Bad work of either kind is equally to be deplored; and good work of either kind is still-at best-only tentative. But the good work in both cases will be objective, in the sense that it has been opened up to criticism, and the reasons and evidence offered in both cases will have withstood serious scrutiny. The works will have faced potential refutation, and insofar as they have survived, they will be regarded as worthy of further investigation (p. 35).
Discussion and Conclusion
The increased interest in qualitative research in recent years warrants a basic understanding of this paradigm on the part of all technology education researchers. This overview of qualitative research methods and issues represents a starting point only for those who are interested in using and/or reviewing qualitative research. Readers can choose from a growing body of literature on the topic for further guidance.
The decision to use qualitative methodologies should be considered carefully; by its very nature, qualitative research can be emotionally taxing and extraordinarily time consuming. At the same time, it can yield rich information not obtainable through statistical sampling techniques.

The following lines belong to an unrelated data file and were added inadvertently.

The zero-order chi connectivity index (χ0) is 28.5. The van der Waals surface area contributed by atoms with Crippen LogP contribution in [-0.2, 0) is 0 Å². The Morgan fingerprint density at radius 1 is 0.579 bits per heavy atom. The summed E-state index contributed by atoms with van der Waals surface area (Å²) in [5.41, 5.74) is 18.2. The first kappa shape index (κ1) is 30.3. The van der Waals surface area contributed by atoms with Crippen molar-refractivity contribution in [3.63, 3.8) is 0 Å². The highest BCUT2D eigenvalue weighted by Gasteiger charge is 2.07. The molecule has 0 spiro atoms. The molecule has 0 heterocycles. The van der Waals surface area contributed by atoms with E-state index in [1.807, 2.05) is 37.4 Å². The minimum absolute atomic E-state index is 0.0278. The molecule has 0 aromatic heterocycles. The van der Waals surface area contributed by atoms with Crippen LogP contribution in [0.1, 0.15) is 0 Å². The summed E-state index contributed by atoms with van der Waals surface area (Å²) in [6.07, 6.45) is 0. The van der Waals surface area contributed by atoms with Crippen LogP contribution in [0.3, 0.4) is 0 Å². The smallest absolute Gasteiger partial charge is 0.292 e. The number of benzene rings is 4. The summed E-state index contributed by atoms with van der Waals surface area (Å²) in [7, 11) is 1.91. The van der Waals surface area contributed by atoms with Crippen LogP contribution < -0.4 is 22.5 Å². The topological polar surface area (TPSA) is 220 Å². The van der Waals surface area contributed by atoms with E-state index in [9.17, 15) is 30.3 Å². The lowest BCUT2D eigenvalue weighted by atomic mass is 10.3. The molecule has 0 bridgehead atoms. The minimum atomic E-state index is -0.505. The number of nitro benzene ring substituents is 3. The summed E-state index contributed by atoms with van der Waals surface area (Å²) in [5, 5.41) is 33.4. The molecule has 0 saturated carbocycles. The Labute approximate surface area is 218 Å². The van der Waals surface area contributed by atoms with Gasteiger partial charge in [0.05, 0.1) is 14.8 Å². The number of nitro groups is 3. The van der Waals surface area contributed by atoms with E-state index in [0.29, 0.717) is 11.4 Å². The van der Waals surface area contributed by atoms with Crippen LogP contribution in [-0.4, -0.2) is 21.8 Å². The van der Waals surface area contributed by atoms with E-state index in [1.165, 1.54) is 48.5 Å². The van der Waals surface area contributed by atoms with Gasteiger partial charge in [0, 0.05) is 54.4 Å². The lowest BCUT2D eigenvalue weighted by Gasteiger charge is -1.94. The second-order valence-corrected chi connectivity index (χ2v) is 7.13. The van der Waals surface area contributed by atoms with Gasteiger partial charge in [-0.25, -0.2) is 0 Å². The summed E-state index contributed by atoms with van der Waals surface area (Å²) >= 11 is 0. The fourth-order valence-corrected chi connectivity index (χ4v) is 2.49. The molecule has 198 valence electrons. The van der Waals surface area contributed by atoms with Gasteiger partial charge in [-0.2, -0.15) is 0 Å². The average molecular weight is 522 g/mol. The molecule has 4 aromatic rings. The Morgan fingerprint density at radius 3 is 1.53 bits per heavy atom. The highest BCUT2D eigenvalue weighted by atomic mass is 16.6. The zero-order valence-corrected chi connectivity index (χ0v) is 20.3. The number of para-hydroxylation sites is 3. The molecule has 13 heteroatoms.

In the past, graduate students contemplating the use of qualitative inquiry were told that they would have to "sell" the idea to members of their research committees, who would probably view qualitative research as inferior to quantitative research. Fortunately, in most universities that belief has changed, to the point where qualitative research is the paradigm of choice in some schools. In spite of this growing acceptance, new researchers may still encounter difficulties in finding faculty advisors who are skilled in this type of research.
Qualitative researchers have a special responsibility to their subjects and their readers. Since there are no statistical tests for significance in qualitative studies, the researcher bears the burden of discovering and interpreting the importance of what is observed, and of establishing a plausible connection between what is observed and the conclusions drawn in the research report. To do all of this skillfully requires a solid understanding of the research paradigm and, ideally, guided practice in the use of qualitative observation and analysis techniques.
There are many useful research designs, the selection of which depends on the research questions being asked. Most importantly, technology educators must rise to the challenge to find and use rigorous, appropriate research techniques that address the significant questions facing the field.
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Marie Hoepfl is Assistant Professor in the Department of Technology at Appalachian State University, Boone, NC.